Pregnancy. It's long been known that women who go through their first childbirth before their late 20s have a lower risk of breast cancer and that those who get pregnant after age 35 have a higher risk than womenwho never get pregnant at all. Researchers now think that pregnancy causes permanent changes in the breast tissue. Love theorizes that the changes are beneficial in early adulthood before the DNA in our cells has undergone a lot of mutations but may be detrimental later in life after our DNA has mutated more times. (The lifespan of DNA mutations, a prominent cause of cancer, explains why cancer occurs far more commonly in our senior years.) "If you have the opportunity to have your kids before your career, then go ahead," says Love, but you certainly shouldn't avoid having children just because you waited. "I had my daughter at 40," she adds, "so it shows you how much attention I pay to all of this."
Prophylactic surgery. The latest research suggests that those with BRCA mutations can slash their risk of getting breast cancer if they have their breasts and ovaries removed before tumors form. "But as a surgeon, I know that we can never get all the breast tissue out so it's impossible to completely eliminate risk," says Love. "It's also scary to know that we have to cut out healthy body parts to prevent the cancer." She recalls that doctors used to perform hysterectomies on women with cervical cancer before they discovered that the cancer was caused by a sexually transmitted virus and a Pap smear was developed to screen for the virus. Now the cancer can be prevented with a vaccine or detected in a precancerous stage, a success story Love would like to see written for breast cancer.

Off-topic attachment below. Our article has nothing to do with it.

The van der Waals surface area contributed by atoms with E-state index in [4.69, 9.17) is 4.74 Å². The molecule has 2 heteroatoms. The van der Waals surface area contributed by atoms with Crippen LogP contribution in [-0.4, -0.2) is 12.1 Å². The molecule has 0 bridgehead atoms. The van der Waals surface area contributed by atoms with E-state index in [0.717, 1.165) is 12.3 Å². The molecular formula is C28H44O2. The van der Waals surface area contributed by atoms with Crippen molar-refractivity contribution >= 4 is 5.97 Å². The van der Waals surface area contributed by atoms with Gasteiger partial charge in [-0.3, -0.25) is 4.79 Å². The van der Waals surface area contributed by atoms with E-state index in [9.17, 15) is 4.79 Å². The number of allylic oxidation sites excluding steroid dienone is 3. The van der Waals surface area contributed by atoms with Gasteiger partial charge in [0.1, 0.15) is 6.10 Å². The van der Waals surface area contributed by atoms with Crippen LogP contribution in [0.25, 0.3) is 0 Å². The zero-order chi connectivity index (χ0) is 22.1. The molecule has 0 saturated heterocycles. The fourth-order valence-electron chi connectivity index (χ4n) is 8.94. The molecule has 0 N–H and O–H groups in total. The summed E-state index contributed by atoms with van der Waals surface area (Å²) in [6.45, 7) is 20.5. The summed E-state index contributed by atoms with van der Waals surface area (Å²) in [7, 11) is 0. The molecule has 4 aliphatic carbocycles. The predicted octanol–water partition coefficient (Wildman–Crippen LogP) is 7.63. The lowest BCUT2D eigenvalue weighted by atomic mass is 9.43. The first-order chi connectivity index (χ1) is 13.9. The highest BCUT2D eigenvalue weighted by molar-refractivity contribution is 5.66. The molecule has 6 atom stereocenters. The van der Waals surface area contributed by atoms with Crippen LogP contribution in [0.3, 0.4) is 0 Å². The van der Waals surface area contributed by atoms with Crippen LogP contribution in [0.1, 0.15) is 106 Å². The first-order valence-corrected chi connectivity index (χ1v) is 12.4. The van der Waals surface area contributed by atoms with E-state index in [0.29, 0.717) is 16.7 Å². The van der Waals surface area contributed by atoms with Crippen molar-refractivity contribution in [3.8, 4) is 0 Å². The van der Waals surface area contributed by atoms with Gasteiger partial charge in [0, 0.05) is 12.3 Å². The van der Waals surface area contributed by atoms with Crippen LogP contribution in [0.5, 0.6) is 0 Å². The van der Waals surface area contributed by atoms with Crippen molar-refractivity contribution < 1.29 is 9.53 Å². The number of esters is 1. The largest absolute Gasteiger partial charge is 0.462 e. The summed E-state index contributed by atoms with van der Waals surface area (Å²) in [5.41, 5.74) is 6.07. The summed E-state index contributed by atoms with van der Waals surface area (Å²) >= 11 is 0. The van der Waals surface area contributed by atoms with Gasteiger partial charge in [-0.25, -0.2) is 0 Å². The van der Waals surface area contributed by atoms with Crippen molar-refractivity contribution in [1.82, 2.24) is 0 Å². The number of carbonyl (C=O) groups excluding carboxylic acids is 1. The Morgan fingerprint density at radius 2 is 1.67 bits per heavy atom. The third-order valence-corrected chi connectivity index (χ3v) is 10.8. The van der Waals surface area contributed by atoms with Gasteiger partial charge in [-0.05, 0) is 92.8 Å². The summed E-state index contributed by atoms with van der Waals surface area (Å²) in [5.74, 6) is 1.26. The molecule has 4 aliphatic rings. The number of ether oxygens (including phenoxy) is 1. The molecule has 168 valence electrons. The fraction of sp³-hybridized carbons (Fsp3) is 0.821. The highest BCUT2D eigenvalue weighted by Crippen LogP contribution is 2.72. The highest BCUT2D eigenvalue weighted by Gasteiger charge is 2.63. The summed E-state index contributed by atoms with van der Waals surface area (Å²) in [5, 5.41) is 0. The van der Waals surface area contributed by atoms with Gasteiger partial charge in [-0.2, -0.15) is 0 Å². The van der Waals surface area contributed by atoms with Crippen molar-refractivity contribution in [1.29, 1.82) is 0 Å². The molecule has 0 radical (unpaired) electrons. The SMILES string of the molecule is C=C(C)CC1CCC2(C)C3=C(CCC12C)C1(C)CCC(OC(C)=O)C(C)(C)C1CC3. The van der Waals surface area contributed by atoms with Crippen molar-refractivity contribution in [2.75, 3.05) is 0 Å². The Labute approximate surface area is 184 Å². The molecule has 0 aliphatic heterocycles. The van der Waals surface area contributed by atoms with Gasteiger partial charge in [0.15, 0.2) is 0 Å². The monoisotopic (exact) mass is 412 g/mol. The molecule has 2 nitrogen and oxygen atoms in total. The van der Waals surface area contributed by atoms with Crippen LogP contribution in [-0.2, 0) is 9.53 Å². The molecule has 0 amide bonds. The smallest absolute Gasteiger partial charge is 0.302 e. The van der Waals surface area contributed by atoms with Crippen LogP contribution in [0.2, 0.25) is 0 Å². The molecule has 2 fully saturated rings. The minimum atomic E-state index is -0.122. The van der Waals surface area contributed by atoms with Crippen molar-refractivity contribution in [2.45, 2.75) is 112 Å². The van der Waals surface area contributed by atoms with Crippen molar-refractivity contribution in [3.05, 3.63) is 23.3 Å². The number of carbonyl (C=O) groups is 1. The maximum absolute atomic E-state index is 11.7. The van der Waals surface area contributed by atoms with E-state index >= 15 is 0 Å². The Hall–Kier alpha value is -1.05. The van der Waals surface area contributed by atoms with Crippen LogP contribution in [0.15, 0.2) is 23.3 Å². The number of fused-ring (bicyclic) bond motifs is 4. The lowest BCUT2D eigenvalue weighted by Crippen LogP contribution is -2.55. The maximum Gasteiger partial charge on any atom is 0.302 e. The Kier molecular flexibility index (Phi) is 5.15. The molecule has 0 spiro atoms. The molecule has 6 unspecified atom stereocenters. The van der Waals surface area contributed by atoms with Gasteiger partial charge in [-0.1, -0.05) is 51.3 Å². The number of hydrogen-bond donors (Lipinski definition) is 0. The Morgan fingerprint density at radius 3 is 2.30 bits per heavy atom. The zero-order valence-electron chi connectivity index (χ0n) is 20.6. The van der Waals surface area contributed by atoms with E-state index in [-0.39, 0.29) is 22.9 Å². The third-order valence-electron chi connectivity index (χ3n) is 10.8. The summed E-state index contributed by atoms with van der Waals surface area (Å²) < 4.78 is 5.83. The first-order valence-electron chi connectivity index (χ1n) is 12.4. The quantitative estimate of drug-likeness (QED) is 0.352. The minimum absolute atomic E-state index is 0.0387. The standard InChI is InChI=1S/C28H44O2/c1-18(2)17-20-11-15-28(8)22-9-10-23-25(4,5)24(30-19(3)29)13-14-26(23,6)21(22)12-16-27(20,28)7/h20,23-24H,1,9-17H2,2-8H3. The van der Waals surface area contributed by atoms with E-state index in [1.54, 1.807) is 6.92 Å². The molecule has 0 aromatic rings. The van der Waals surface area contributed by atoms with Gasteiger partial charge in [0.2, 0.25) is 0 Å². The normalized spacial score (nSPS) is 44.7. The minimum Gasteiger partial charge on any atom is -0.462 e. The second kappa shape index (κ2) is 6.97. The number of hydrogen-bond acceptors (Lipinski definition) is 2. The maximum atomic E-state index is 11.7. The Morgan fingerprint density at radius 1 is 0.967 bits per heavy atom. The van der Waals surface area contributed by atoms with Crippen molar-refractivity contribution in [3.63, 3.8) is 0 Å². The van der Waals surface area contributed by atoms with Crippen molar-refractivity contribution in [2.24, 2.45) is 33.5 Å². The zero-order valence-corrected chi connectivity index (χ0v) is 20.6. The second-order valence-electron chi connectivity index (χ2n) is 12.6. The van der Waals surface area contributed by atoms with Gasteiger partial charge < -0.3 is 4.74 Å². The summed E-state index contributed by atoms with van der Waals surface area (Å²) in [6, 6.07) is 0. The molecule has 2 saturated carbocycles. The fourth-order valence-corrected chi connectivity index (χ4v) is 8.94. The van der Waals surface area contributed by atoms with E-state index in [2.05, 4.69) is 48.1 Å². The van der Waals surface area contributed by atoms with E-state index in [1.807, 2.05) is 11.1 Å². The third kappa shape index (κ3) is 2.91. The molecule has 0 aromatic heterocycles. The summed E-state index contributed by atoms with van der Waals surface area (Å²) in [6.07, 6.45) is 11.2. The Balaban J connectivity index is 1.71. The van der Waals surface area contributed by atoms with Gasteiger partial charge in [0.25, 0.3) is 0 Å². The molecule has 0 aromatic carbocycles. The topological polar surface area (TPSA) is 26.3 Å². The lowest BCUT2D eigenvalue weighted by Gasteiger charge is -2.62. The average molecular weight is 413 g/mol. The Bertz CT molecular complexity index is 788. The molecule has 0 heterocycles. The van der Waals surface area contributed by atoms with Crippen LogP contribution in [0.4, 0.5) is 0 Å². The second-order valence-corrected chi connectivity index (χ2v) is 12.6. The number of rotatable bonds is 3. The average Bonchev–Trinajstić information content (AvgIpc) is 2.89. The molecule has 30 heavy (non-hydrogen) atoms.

Better research. Is breast cancer, like cervical cancer, caused by a virus? Or, like many stomach ulcers, triggered by a bacteria? Love says it's possible. "There's obviously something we've missed." She's encouraging women, whether or not they've had breast cancer, to volunteer to take part in research studies—an initiative that she calls the Army of Women—to identify hidden causes. Many of the studies simply involve filling out online questionnaires.